40K: Chaos Space Marines 101 – TROOPS

Hey guys, lets take a look at the Troops of the Chaos Space Marines in detail. Oh, and Death to the False Emperor!

A tactical series by Learn2Eel

Last time we talked about the Elites.  Lets move onto the Trooops. Basically, I’m going into detail about what I feel are the competitive choices in each of our force organization slots, and my recommendations on the best builds for each unit.

Chaos Space Marine Troops

Troops – The backbone of the Chaos army, and our source of scoring units. Also by far the smallest selection of units (before any force-organization changes) in any of our slots.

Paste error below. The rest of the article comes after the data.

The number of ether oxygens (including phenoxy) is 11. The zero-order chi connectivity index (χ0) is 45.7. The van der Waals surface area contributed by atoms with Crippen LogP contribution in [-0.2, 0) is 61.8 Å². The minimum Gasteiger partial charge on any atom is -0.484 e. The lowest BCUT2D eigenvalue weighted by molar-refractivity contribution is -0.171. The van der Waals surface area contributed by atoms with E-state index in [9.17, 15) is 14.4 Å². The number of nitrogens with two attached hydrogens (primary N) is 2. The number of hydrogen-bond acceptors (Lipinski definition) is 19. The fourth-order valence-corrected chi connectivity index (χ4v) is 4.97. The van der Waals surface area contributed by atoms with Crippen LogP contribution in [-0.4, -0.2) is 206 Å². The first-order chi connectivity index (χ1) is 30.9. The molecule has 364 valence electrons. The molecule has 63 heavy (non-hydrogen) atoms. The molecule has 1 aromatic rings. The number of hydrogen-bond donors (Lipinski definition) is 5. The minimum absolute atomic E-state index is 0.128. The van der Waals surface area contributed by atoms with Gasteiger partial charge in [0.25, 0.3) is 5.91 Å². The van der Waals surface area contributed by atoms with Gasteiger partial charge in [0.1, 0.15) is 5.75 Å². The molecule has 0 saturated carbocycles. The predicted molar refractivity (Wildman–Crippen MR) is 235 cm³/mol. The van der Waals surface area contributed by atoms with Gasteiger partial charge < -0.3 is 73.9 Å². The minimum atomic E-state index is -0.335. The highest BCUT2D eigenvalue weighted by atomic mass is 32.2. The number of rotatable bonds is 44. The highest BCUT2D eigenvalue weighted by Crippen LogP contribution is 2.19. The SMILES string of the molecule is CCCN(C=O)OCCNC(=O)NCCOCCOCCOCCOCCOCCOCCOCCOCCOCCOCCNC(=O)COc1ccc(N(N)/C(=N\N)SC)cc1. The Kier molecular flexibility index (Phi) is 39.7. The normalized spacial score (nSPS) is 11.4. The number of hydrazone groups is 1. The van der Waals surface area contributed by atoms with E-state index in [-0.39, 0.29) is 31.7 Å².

Chaos Space Marines – Our primary Troops choice and the most common scoring unit you will probably see in Chaos army lists. The wealth of options and possible ways to run these guys means that very few army lists will use similarly equipped units to each other. You already give certain Xenos armies great pain by having a marginal base entry cost per model for someone who is still a space marine. This, paired with a nice 20-man squad limit, has led to the tactic of ‘horde marines’. Fill the board with bodies and overwhelm your opponent with so many marines/bolters/special or heavy weapons that they simply can’t deal with you. You can alternatively run such horde marines into the thick of combat in the name of Khorne – switch their bolters for an extra close combat weapon and give them the mark of khorne. Is this competitive? I would say no. But fun, definitely fun.